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The carbon dioxide budget: what if humanity overcounts?

The carbon dioxide budget: what if humanity overcounts?

Carbon budgeting is one of the fundamental concepts in climate science and at the same time it is constantly forgotten. In fact everyone knows this principle – on their own account. For example, if you are saving for a vacation, you can set a budget, that is, the amount of money you want to spend each month. If you exhaust your budget at the end of the month and there is no money left, you won’t be able to buy anything anymore.

In principle, it works in a similar way with atmospheric carbon dioxide. Money is CO₂. Instead of expending it, people release it when they burn coal, gas or oil. But the more carbon dioxide enters the atmosphere, the warmer the planet gets. In 2015, the countries of the world decided in the Paris Agreement to limit global warming to less than 2 degrees, and if possible 1.5 degrees. In doing so, they set themselves a budget: specifically the amount of carbon dioxide that can still be contained in the atmosphere before 1.5 (or even 2) degrees of global warming is reached.

What is often overlooked is that if climate change is to stop, it is not just a question of when the world will become climate neutral. It’s about all the greenhouse gases that still end up in the atmosphere.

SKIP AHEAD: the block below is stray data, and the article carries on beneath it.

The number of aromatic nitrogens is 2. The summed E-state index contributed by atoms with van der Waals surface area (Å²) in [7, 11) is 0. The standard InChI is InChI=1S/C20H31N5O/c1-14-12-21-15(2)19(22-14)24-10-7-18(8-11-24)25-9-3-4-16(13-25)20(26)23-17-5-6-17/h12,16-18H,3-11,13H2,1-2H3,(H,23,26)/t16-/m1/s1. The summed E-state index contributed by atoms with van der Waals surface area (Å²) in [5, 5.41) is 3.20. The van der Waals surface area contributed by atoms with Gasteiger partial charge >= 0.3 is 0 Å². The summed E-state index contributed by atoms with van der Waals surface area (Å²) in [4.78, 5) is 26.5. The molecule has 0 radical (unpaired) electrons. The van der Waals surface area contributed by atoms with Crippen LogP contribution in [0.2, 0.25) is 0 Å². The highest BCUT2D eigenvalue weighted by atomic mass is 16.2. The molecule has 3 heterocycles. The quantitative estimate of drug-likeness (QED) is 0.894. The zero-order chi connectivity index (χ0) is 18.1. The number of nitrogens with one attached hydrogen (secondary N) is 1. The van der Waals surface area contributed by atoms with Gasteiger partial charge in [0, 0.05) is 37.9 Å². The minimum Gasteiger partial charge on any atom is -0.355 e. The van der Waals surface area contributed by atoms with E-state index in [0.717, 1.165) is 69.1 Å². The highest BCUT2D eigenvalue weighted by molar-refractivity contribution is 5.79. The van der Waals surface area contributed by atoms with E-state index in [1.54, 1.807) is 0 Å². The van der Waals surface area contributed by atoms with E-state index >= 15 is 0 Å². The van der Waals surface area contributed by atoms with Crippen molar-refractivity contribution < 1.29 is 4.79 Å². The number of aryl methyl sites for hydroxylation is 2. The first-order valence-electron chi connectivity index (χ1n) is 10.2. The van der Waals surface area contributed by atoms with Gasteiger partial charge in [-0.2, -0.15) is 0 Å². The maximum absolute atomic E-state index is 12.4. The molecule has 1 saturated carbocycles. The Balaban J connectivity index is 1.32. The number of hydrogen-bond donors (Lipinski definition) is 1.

Just how big is this amount? Researchers are now facing this question Study in The nature of climate change He answered again. We have come to the following conclusion: The remaining carbon dioxide budget has been almost exhausted – and what remains in the world is even smaller than previously assumed. From January 2023, 250 gigatonnes of carbon dioxide will remain until the 1.5 degree limit is reached. If the world continues as it was before, this budget will be exhausted in just six years (of which one year is almost gone).

The budget has shrunk dramatically

Recently, the Intergovernmental Panel on Climate Change (IPCC) outlined the remaining carbon dioxide budget in 2021. The new study can be seen as an update to these calculations; Some IPCC authors also participate. In 2021, it has been said that humanity could produce an additional 500 gigatonnes of carbon dioxide to achieve a maximum temperature rise of 1.5 degrees. But since then the budget has been significantly reduced. With 250 gigatonnes of carbon dioxide, only about half remains today.

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Even for the 2 degree mark, the remaining budget is not really generous: according to the study, there is still 1,200 gigatonnes of CO2 to meet this limit with a 50 percent probability. If you want to be on the safe side, much less.